Colorectal Cancer Research
The researchers at UW Medicine, VA Pugent Sound Health Care System and the Fred Hutch Cancer Center are working to make colorectal cancer easier to prevent and detect, and to find better treatment options.
Meet our Colorectal Cancer Researchers
Dr. Neelendu Dey is a UW Assistant Professor of Medicine. His primary research focus is the intestinal microbiota and his scientific role will be to develop an independent research program that will advance the understanding of the effect of the microbiome on human health and disease. Dr. Dey is co-director of the Center for Microbiome Sciences & Therapeutics.
- Learn more about the Center for Microbiome Sciences & Therapeutics (CMiST)
- See Dr. Dey's faculty profile
Dr. Jason Dominitz is Professor of Medicine at UW, and the Executive Director for Gastroenterology and Hepatology at the VA Pugent Sound Health Care System where he leads over one thousand VA gastroenterologists and hepatologists across the nation, and has created new programs for colonoscopy quality assurance. Dr. Dominitz is Co-Chair of a VA research study comparing screening colonoscopy to annual stool-based screening for colorectal cancer in over 50,000 Veterans.
- Learn about Dr. Dominitz at the Seattle-Denver Center of Innovation (COIN)
- See Dr. Dominitz' faculty profile
Dr. William M. Grady is Professor of Medicine at UW, and a Fred Hutch Cancer Center researcher. His lab has worked to develop a safe, accurate and easy-to-administer test that picks up cancer warning signals in the DNA found in a blood or stool sample. Members of Dr. Grady’s lab have focused their research on a protien called TGF-beta receptor type 2, a protein often found to be abnormal in colorectal cancer patients that have methylated genes in their tumors. Scientists suspect that abnormalities in the TGF-beta receptor are one of the causes for colon polyps turning into colon cancer.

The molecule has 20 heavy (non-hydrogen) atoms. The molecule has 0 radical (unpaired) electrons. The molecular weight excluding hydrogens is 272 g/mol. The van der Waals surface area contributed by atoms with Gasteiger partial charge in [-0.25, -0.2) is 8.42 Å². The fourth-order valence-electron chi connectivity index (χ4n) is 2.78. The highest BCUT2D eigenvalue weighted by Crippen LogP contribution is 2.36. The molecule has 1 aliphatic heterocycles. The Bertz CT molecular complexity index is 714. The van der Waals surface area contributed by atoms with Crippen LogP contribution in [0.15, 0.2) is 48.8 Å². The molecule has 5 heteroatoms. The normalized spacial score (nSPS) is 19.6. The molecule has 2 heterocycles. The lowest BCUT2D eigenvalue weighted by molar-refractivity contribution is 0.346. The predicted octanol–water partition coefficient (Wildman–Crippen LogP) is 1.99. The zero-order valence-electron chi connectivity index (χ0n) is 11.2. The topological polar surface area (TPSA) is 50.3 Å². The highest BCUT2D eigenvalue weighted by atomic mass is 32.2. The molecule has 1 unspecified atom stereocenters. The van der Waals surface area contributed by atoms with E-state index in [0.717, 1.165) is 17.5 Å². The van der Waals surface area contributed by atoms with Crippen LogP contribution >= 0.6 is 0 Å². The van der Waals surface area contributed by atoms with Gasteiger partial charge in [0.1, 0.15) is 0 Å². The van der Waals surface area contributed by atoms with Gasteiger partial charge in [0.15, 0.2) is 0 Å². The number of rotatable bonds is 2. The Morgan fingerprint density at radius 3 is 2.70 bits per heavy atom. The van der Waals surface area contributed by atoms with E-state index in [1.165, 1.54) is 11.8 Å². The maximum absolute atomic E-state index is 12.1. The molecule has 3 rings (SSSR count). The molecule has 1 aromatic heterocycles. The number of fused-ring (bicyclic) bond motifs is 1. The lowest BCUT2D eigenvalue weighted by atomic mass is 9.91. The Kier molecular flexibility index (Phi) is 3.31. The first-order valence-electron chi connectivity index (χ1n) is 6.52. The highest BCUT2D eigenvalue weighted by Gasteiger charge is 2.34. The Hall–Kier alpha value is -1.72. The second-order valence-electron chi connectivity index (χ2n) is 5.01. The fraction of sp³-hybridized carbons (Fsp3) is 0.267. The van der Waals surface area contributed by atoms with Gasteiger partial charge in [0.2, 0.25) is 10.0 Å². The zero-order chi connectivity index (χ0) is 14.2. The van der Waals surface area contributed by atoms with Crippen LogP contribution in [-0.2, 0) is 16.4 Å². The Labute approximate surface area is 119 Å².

Dr. Rachel Issaka is a UW Assistant Professor of Medicine, and the Director of the FHCRC/UW Medicine Population Health Colorectal Cancer Screening Program. Her research focuses on decreasing colorectal cancer mortality through increased screening in medically underserved populations, and optimizing interventions that improve colorectal cancer care outcomes.
Dr. Cynthia Ko is Associate Professor of Medicine, and an Adjunct Associate Professor of Health Systems and Population Health at UW. Her research focuses on evaluating effectiveness off colorectal cancer screening and prevention, colorectal cancer epidemiology, and colonoscopy quality.